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PostPosted: Wed Jul 10, 2013 12:13 am    Post subject: Reply with quote

Quote:

If your system and its interfaces is fixed, you can use the rc system to start all the interfaces you need. In this case make the symlinks and add them to rc-update.
If you have a laptop and interfaces come and go, you may want something like wicd or NetworkManager. Do not make the symlinks.


You are probably right. I probably should use something like that. but I really really really hate NetworkManager. wicd is ok. I've had decent luck with it, The thing is, I'm kind of a minimalist. and I don't get around that much. A couple local coffee shops and work thats about it. I'm thinking with enough persistance I can come up with something that works without wicd.
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Hu
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PostPosted: Wed Jul 10, 2013 1:55 am    Post subject: Reply with quote

If your interface devices are fixed, you can create the symlinks as NeddySeagoon says, but not add them to the init system. If they are not added via rc-update, they will not autostart, but root can still start them by hand. This is the ultimate in minimalism, since it means you must manually start/stop the interfaces.
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mreff555
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PostPosted: Wed Jul 10, 2013 5:05 pm    Post subject: Reply with quote

Yep, that's what I am doing now. I've always kept my Ethernet device manual because I rarely use it.

Now as far as the wpa_supplicant.conf file is concerned. I have noticed that there is an option to specify priorities.
This would leave me to believe that you can have multiple entries in the file.

Lets say I routinely took my laptop between my home, work, and a coffee shop. Can I generate the PSK for all three and stick them in the conf file?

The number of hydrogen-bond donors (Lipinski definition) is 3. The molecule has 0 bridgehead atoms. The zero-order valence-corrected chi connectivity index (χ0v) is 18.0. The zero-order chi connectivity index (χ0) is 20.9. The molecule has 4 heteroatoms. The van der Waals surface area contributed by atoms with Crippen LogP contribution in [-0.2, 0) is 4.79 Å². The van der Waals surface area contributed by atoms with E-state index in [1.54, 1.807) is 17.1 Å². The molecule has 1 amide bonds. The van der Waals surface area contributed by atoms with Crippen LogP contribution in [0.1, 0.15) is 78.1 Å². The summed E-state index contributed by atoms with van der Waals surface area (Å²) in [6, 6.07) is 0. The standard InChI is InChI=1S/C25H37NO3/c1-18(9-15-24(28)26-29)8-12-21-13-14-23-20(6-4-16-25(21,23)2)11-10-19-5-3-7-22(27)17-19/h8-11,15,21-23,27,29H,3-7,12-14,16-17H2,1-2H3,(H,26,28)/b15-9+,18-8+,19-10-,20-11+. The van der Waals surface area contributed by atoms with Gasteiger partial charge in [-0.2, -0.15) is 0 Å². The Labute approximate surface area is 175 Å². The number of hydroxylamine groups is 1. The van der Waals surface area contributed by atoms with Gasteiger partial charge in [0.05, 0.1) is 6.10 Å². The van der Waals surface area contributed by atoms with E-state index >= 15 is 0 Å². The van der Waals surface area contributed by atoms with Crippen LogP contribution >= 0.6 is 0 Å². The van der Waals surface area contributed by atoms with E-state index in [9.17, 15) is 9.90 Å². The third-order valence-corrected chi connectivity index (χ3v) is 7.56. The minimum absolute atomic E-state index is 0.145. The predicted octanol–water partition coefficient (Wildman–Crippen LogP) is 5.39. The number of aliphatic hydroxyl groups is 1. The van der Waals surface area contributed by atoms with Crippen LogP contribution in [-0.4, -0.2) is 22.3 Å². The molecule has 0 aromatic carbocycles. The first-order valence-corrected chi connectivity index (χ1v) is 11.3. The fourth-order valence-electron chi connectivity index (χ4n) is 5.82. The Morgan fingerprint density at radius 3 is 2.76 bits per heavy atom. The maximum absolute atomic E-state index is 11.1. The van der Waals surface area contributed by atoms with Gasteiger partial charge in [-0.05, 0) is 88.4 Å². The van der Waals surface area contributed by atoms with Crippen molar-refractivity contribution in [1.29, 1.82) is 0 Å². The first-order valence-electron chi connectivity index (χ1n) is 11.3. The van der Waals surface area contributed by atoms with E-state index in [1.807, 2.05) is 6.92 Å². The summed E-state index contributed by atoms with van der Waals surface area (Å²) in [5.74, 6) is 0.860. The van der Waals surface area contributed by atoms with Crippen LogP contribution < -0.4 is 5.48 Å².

what does it do if it cannot find one of the essid's in the file? Does it generate an error or move on to the next one?
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DONAHUE
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PostPosted: Wed Jul 10, 2013 8:34 pm    Post subject: Reply with quote

moves on
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depontius
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PostPosted: Thu Jul 11, 2013 1:00 pm    Post subject: Reply with quote

mreff555 wrote:

Lets say I routinely took my laptop between my home, work, and a coffee shop. Can I generate the PSK for all three and stick them in the conf file?
what does it do if it cannot find one of the essid's in the file? Does it generate an error or move on to the next one?


I'm set up this way. You can have it connect to whatever it will find that is in the conf file, either automatically or manually. Beyond that you can activate the GUI and run the scanner to manually connect to some other AP.
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TomWij
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PostPosted: Thu Jul 11, 2013 4:30 pm    Post subject: Reply with quote

For reference, see https://wiki.gentoo.org/wiki/Udev/upgrade and http://www.freedesktop.org/wiki/Software/systemd/PredictableNetworkInterfaceNames